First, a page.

|This article does not cite any sources. (March 2007) (Learn how and when to remove this template message)|
Stratificational linguistics is a view of linguistics advocated by Sydney Lamb. His theories advocate that language usage and production is stratificational in nature.
Specifically, that there are separate 'strata' or levels in the brain used for language. Each level provides actualization or 'realization' for the next higher level, and the elements on its level are similar to each other. Several strata are involved in the production of a sound from an initial idea.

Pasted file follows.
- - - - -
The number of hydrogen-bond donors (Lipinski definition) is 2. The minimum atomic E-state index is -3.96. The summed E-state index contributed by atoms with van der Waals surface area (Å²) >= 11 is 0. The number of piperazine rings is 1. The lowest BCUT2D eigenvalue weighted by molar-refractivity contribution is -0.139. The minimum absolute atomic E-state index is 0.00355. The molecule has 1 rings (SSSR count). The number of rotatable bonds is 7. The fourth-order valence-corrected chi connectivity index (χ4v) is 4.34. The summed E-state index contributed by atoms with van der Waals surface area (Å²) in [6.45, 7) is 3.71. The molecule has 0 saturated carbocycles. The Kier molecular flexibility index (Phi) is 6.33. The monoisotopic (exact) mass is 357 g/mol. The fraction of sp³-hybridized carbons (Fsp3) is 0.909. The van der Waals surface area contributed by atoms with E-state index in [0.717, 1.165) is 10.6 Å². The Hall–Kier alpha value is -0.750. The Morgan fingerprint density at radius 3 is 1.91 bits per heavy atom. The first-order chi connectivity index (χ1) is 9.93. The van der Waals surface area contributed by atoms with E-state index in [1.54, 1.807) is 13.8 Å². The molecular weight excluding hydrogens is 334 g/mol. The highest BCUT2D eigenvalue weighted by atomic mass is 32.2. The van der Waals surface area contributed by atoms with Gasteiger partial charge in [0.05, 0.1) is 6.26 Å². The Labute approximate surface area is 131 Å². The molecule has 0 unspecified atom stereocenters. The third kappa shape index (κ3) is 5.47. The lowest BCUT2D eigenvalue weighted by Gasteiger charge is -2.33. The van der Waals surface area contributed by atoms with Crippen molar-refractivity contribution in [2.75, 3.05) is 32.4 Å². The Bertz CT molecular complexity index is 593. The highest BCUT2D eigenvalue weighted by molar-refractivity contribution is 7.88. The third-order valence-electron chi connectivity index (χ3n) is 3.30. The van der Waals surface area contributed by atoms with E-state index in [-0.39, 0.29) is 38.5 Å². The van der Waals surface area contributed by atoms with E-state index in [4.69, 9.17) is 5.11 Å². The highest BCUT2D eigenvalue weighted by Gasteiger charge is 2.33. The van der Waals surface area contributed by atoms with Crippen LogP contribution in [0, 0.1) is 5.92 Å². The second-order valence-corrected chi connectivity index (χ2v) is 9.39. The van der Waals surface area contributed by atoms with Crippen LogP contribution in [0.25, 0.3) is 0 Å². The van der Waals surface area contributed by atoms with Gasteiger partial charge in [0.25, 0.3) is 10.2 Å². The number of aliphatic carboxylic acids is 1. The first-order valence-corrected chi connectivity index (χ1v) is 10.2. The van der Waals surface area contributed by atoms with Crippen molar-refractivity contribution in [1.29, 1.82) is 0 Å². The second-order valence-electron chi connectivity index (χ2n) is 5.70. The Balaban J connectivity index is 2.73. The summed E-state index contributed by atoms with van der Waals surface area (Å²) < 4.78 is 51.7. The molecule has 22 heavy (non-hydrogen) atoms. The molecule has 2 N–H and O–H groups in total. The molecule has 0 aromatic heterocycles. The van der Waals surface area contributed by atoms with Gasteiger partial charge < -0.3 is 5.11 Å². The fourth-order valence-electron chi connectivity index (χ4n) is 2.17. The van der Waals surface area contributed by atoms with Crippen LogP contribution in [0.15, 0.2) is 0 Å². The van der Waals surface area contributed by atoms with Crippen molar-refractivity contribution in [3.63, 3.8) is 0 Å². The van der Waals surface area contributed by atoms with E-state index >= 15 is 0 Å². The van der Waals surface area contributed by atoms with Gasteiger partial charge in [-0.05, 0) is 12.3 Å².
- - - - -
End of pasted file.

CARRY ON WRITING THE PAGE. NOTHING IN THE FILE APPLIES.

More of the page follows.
Some strata include:
- Phoneme as the unit on the phonemic stratum.
- Lexeme as a unit on the lexical stratum.
- Morpheme as the unit on the morphemic stratum.
- Sememe as the unit on the semantic stratum.
|This linguistics article is a stub. You can help Wikipedia by expanding it.|